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Clinical Notes
May 4, 1964

Effect of Griseofulvin in Acute Intermittent Porphyria

Author Affiliations

Los Angeles

From the departments of medicine, biochemistry, and nutrition, University of Southern California, and the John Wesley County Hospital.

JAMA. 1964;188(5):466-468. doi:10.1001/jama.1964.03060310066017

REPORTS HAVE RECENTLY appeared describing a peculiar hepatotoxic effect in mice fed large doses of the antifungal antibiotic griseofulvin.1,2 In these studies, in addition to hepatocellular changes, evidence of a marked disturbance in hepatic pyrrole and porphyrin pigment metabolism was present.

With these results in mind, we have investigated the effect of ordinary therapeutic doses of griseofulvin in two patients with an inborn error of pyrrole pigment metabolism, acute intermittent porphyria.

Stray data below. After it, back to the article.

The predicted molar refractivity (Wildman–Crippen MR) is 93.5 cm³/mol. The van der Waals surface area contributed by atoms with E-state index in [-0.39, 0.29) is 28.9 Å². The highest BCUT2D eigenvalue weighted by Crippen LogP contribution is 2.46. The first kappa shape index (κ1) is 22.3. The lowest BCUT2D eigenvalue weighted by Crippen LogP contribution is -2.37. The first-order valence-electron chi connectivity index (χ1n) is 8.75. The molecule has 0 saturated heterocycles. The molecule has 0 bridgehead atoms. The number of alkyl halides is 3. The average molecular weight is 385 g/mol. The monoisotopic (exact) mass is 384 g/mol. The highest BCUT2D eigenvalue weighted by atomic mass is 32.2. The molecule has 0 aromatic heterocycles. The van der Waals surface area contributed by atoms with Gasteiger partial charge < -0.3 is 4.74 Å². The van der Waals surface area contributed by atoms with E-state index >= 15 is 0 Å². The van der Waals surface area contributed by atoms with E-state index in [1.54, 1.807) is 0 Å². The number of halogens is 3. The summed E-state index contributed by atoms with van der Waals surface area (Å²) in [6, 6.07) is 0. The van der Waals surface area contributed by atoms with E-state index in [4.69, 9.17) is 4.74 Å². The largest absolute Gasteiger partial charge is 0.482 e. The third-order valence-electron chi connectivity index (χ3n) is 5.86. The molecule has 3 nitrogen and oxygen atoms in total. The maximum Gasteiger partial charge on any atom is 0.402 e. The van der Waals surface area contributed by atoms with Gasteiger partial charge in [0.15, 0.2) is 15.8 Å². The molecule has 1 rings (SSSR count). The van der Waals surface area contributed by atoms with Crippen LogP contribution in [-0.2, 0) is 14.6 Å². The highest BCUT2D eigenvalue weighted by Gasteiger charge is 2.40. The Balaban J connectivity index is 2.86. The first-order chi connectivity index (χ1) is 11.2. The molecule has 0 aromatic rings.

The subjects of this study were two patients with acute porphyria in clinical remission. Patient 1 was a 31-year-old man who had suffered his first attack of clinical porphyria in July, 1958, and had suffered four distinct acute attacks since. In each instance, the urine contained large amounts of porphobilinogen (Ehrlich aldehyde complex insoluble in chloroform and butyl alcohol), and variable increases in uroporphyrin. Fecal porphyrin excretion was determined during two acute episodes, revealing increased fecal excretion of

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